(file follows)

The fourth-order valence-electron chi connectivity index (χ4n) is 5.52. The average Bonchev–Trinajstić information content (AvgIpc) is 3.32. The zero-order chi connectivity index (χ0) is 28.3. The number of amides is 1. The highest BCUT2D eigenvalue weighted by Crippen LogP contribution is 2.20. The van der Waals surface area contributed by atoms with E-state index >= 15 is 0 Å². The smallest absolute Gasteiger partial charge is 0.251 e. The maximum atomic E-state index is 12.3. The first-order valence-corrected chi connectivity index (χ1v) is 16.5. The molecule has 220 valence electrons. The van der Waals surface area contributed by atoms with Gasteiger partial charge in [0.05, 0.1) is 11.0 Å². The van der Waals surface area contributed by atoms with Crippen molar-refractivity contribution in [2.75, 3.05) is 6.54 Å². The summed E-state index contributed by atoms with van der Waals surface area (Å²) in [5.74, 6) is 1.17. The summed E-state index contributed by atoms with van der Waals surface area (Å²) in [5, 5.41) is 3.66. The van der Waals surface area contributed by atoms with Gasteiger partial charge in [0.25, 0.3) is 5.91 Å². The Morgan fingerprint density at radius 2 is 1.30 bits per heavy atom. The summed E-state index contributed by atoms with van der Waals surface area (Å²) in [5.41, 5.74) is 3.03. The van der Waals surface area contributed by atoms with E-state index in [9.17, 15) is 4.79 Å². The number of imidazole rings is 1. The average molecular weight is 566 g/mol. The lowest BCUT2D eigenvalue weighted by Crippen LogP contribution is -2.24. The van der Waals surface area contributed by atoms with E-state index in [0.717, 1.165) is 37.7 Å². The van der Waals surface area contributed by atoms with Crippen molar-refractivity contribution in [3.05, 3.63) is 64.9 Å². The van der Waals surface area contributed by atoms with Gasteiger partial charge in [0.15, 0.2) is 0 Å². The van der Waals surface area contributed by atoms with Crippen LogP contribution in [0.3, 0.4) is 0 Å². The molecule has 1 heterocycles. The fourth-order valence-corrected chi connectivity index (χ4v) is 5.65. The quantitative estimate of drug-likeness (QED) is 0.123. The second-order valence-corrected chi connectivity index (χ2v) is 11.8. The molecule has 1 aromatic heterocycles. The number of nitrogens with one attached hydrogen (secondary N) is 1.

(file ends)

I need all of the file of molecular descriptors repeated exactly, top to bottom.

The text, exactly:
The fourth-order valence-electron chi connectivity index (χ4n) is 5.52. The average Bonchev–Trinajstić information content (AvgIpc) is 3.32. The zero-order chi connectivity index (χ0) is 28.3. The number of amides is 1. The highest BCUT2D eigenvalue weighted by Crippen LogP contribution is 2.20. The van der Waals surface area contributed by atoms with E-state index >= 15 is 0 Å². The smallest absolute Gasteiger partial charge is 0.251 e. The maximum atomic E-state index is 12.3. The first-order valence-corrected chi connectivity index (χ1v) is 16.5. The molecule has 220 valence electrons. The van der Waals surface area contributed by atoms with Gasteiger partial charge in [0.05, 0.1) is 11.0 Å². The van der Waals surface area contributed by atoms with Crippen molar-refractivity contribution in [2.75, 3.05) is 6.54 Å². The summed E-state index contributed by atoms with van der Waals surface area (Å²) in [5.74, 6) is 1.17. The summed E-state index contributed by atoms with van der Waals surface area (Å²) in [5, 5.41) is 3.66. The van der Waals surface area contributed by atoms with Gasteiger partial charge in [0.25, 0.3) is 5.91 Å². The Morgan fingerprint density at radius 2 is 1.30 bits per heavy atom. The summed E-state index contributed by atoms with van der Waals surface area (Å²) in [5.41, 5.74) is 3.03. The van der Waals surface area contributed by atoms with E-state index in [9.17, 15) is 4.79 Å². The number of imidazole rings is 1. The average molecular weight is 566 g/mol. The lowest BCUT2D eigenvalue weighted by Crippen LogP contribution is -2.24. The van der Waals surface area contributed by atoms with E-state index in [0.717, 1.165) is 37.7 Å². The van der Waals surface area contributed by atoms with Crippen molar-refractivity contribution in [3.05, 3.63) is 64.9 Å². The van der Waals surface area contributed by atoms with Gasteiger partial charge in [0.15, 0.2) is 0 Å². The van der Waals surface area contributed by atoms with Crippen LogP contribution in [0.3, 0.4) is 0 Å². The molecule has 1 heterocycles. The fourth-order valence-corrected chi connectivity index (χ4v) is 5.65. The quantitative estimate of drug-likeness (QED) is 0.123. The second-order valence-corrected chi connectivity index (χ2v) is 11.8. The molecule has 1 aromatic heterocycles. The number of nitrogens with one attached hydrogen (secondary N) is 1.